Hoover explains that art of helping to convince the viewer that the Smurfs really could become part of our world is in pushing the texture of their skin.  Even if it’s blue, he says, texture can tell you that Smurfs and humans aren’t all that different after all.  “Your eye perceives texture based on how the light plays on the surface. It tells you a lot about what things are made out of and what’s inside them.  Our Smurfs have pores, and freckles, and peach fuzz on their faces. Obviously, Papa Smurf has facial hair, Smurfette’s got a big head of hair.  We use all those things to describe the character and make you believe that they’re real.”

 

Still, the Smurfs stand on their own as a species.  “Humans are, proportionally, seven-to-nine heads high.  The Smurfs are about two-and-a-half heads tall.  They have incredibly big feet – as long as, or longer, than their legs.  If you were a Smurf, your head would be three feet wide and your hands would be the size of baseball mitts.  What that meant was that we had to come up with their own Smurfy way of moving – since they don’t have the proportions of a human being, they couldn’t move like a human being, either.”

 

As an example, Saliba, the animation supervisor, cites a scene in which the Smurfs outrun Gargamel.  “These characters are only 7½ inches tall.  How can they outrun a six-foot man?” Saliba asks.  “What we worked out was that with their big feet, they are able to springboard themselves and move faster.  Raja found some internet reference of somebody that had strapped on a pair of giant spring shoes, and that worked for us.  We could get our Smurfs moving just over ten feet a second.  In a full-out run, Gargamel would catch them, but in short little sprints, it’s believable that a Smurf could make an escape.  Not to mention that they could use their size to dodge and weave between smaller obstacles that a person couldn’t.”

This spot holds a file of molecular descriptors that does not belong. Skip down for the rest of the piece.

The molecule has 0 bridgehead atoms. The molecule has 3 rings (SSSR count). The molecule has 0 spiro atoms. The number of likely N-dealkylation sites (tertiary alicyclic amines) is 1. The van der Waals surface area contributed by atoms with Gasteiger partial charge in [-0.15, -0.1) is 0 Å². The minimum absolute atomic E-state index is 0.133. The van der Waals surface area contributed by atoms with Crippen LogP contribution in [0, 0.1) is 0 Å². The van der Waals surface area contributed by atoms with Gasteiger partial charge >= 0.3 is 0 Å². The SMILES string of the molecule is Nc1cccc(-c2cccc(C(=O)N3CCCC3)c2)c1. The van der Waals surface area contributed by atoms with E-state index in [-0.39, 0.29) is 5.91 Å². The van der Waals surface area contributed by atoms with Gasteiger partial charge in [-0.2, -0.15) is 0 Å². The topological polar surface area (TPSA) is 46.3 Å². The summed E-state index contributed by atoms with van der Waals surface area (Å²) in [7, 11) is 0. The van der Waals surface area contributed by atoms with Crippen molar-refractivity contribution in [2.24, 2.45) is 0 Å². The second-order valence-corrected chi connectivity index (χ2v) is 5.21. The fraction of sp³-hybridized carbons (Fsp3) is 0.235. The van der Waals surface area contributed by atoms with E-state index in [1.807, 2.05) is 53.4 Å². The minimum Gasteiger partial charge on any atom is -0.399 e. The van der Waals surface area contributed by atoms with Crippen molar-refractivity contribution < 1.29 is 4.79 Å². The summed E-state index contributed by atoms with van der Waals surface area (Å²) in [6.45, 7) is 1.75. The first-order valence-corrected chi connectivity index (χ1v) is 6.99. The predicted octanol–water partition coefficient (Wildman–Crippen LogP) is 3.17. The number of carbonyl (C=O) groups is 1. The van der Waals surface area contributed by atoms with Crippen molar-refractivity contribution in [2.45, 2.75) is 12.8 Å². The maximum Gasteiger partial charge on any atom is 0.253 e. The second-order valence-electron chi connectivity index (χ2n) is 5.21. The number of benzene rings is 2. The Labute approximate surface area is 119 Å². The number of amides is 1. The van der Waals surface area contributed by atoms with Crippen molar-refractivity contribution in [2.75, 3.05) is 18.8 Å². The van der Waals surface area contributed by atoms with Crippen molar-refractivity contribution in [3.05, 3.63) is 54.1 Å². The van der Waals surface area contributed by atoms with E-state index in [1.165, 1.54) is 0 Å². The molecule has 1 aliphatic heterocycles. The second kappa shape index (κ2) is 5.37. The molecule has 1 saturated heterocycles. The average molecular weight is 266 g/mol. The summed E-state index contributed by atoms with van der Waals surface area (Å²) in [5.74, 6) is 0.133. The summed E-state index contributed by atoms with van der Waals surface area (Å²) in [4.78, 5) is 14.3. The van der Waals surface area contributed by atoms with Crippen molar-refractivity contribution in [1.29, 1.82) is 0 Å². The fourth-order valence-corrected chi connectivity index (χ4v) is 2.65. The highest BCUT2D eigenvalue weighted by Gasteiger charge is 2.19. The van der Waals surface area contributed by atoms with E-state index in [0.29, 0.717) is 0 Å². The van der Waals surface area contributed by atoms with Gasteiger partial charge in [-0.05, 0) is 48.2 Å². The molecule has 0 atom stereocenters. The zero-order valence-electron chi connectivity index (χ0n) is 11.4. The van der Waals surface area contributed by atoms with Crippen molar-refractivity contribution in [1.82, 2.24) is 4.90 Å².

Hoover and Saliba were also on set, helping Méheux and the actors perceive where the Smurfs would be and what they would be doing once the animation was completed.  “You try to give the actors as much information as possible about the story, about how they behave, where they are, their eye lines. We use all kinds of little tricks for that, whether it’s little dots on the table or wire outlines of their face,” says Hoover.  “Then the actors have a better idea, in three-dimensional space, exactly where they are and when they’re looking in the right spot. It’s really important to the audience that the actors and animated characters are looking each other in the eye like they’re actually talking to them. We had little models of all the Smurf characters that we use to act out scenes and we had voice actors on the set that read the lines of the characters so the actors and director can hear them, because all that leads up to the pacing of the scene.”

 

“We had little silicone versions of our characters, with wire frames that we could pose,” says Saliba.  “We’d block out the scene so Phil could light it at Smurf level, then we would bring in the actor and rehearse it three or four times, literally acting it out with me puppeteering the Smurfs, so they would get used to where the Smurfs were going to be.  And then once everyone was comfortable, we shot it without the Smurf in there.”